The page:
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    $\begingroup$ I started having an easier time with the complex plane when I stopped thinking about $i$ as $\sqrt{-1}$ and started thinking about $z = x+i y$ as an ordered pair with a special sort multiplication rule. Once I was used to the algebra, it was straight froward to address $(\cos \theta + i \sin \theta)(\cos\phi + i \sin \phi) = \cos (\theta + \phi)+i \sin(\theta + \phi)$ and from there to $zw = (x+i y)(a+i b) = (|z|e^{i\theta})(|w|e^{i\phi}) = |z||w|e^{i(\theta+phi)}$ $\endgroup$ – Doug M Aug 18 '16 at 2:56
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    $\begingroup$ The real enlightenment comes when you disassociate mathematics from the universe that it approximately describes. You can do anything as long as there's no contradiction. Yes, math has some great practical applications. But there's more to it than that! $\endgroup$ – Matt Samuel Aug 18 '16 at 3:03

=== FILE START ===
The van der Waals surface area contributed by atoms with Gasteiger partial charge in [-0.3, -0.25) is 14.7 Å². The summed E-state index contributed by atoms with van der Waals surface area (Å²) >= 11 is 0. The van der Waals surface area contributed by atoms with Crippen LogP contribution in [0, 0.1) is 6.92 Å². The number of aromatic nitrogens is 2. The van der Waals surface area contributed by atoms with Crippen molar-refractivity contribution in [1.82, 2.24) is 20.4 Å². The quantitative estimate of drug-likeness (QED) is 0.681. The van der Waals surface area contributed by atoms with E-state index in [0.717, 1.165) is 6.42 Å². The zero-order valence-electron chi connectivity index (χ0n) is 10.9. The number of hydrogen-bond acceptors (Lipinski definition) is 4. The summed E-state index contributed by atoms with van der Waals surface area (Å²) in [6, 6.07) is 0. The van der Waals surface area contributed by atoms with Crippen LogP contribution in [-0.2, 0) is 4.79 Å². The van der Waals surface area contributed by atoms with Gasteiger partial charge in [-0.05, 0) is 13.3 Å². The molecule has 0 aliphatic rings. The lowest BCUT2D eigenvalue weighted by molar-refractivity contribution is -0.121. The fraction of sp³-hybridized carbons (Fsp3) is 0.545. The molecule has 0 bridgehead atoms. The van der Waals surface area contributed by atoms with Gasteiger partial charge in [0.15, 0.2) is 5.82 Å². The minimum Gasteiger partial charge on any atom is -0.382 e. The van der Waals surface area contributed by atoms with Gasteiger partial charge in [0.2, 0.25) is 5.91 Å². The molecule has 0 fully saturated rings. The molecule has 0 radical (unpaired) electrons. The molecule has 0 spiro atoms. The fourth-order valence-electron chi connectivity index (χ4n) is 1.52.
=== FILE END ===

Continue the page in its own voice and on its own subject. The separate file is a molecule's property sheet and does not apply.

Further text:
A significant change in perspective seen in abstract algebra is that we can create any kind of mathematical structure we want, including algebraic structures with addition and multiplication, with the only caveat that once you set down some features, other features follow from them. For instance, once we write down the distributive property, it follows logically that $(-1)^2=1$ (way before derivatives or the binomial theorem). Sometimes imposing our own set of rules makes the whole thing trivial (you could end up making every element equal to every other element for instance, so there'd only be one "thing"). Other times it makes something interesting.

Formally, algebraic structures are defined as sets with various operations on them. (Special constants may be considered "nullary" operations, something like negation or taking inveres is a kind of "unary" operation, addition and multiplication are "binary" operations, etc.)